🎬Video of the day: “We squandered the First Window of Opportunity” World Health Organization Director-General Tedros Adhanom Ghebreyesus (Link)
🦠 Long read: “How will the pandemic end?” by Ed Yong for the Atlantic
This is a long article which provides a good summary of how we got here and where we are going. Sobering, partisan at times and quite ominous about the US situation. (Link)
🦠 Neil Ferguson et al. published “Report 11: Evidence of initial success for China exiting COVID-19 social distancing policy after achieving containment”. This is obviously an area which policy makers will look at, thinking about how and when to exit from the lockdown that they have either recommended to or enforced on their population. Outside China, Italy will be the next one to look at in the Western world. (Link)
💊 There is another article on serological testing and convalescent plasma in Nature. Amy Maxen writes “How blood from coronavirus survivors might save lives”. Key to this becoming a reality is the scaling and quality of serological testing. The Los Angeles Times writes: “Wanted: A coronavirus test to identify people who were infected and then recovered”. This is a key area of testing in getting safely and durably citizens (from healthcare workers, to volunteers, to workers more generally) back in the caring and productive positions to get our economies moving again post lockdown containment. (Link and Link)
🇬🇧 Community and volunteering are key in fighting this pandemic. So heartening to see the news out of England where “More than 500,000 people sign up to be NHS volunteers”. This was twice as large a number as the NHS target. (Link)
📰 The Global Investigative Journalism Network (GIJN) has put together a great resource. During a pandemic, investigative journalism has a key role to play in the democratic debate and keeping the political leadership accountable. The GIJN has curated a number of these stories covering a broad range of topics:
A great series of the best investigative journalism on the COVID19 crisis (Link)
🚴🏼 Caroline O'Donovan writes “Senators Are Calling For Better Protections For Delivery Workers During The Coronavirus Pandemic” for BuzzFeed. It looks at how paradoxically the most valuable workers during shelter-in-place orders are also the most vulnerable and unprotected. Food delivery for thought (Link)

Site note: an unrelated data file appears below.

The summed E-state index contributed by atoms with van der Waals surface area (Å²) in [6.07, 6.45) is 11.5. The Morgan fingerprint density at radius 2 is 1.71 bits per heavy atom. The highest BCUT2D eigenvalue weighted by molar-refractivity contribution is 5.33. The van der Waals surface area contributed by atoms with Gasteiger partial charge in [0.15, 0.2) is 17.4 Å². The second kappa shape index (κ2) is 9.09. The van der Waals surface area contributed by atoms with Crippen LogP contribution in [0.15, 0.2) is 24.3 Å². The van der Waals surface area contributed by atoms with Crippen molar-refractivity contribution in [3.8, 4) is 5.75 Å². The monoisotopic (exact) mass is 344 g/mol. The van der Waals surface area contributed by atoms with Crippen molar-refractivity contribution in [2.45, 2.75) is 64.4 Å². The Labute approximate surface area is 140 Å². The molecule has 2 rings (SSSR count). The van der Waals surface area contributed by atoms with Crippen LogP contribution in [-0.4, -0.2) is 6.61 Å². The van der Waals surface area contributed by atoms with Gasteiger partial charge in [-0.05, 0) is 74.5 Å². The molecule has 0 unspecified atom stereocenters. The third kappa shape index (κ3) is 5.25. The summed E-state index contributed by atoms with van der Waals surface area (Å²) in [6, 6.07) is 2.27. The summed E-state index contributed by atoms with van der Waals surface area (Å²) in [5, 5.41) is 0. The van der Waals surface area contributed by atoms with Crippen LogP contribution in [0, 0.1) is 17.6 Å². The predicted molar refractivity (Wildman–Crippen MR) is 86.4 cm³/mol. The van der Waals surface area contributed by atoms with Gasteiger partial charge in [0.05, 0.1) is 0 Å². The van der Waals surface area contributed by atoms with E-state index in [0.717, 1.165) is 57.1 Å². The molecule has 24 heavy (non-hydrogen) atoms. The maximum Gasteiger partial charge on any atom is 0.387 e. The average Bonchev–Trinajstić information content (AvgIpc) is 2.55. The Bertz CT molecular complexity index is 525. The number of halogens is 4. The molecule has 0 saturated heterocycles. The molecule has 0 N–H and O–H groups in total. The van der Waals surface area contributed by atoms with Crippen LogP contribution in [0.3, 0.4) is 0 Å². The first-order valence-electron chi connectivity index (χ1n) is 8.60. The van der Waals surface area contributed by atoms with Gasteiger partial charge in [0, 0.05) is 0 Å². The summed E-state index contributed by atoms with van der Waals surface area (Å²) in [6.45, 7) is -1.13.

😷 Deborah Abrams Kaplan writes “How health systems are responding as COVID-19 squeezes the medical supply chain” in the specialist publication Supply Chain Dive. It describes how Indiana University Health (IU Health) is dealing with the acute lack of availably of critical personal protective equipment and testing during this pandemic despite having taken pre-emptive measures as early as mid-January. It begs the question as to where we would be if every part of society had acted as pre-emptively as they did. It looks at some of the difficult regulatory challenges, supply shortages from China, price increases and competition between states to secure the supply. A great read. (Link)
🧮 It is hard these days to get an article on epidemiology modelling without a sensational title. Martin Ensenrink and Kai Kupferschmidt are no exception in “Mathematics of life and death: How disease models shape national shutdowns and other pandemic policies” for Science. This is an area which I covered previously including yesterday on the sensational and misleading reporting by the FT of the “Oxford Study”.
The authors recount a quote allegedly from statistician George Box: “All models are wrong, but some are useful.”
US Epidemiologist Caitlin Rivers of the Johns Hopkins University Center for Health Security is quoted in the article with some great points and suggestions:
…most of the key players are academics with little role in policy. They don’t typically “participate in the decision-making processes … they sort of pivot into a new world when an emergency hits,” she says. “It would be more effective if they could be on-site with the government, working side by side with decision makers.” Rivers argues for the creation of a National Infectious Disease Forecasting Center, akin to the National Weather Service. It would be the primary source of models in a crisis and strengthen outbreak science in “peacetime.”
As I said yesterday, nothing makes that point better than the name of the institution of Adam Kucharski, one of the world’s leading epidemiologist: the London School of Hygiene and Tropical Medicine. As I wrote yesterday they should immediately rename themselves the London School of Pandemics.
Unlike what Health Secretary Matt Hancock said during BBC Question Time last week, this is unlikely to be a one in a century pandemic. What we need to make sure is that our response to COVID19 till now is a one in a century level failure. It will start by better funding for these labs and more experience and thoughtfulness in including them into the democratic debates including with economic modellers. A great read. (Link)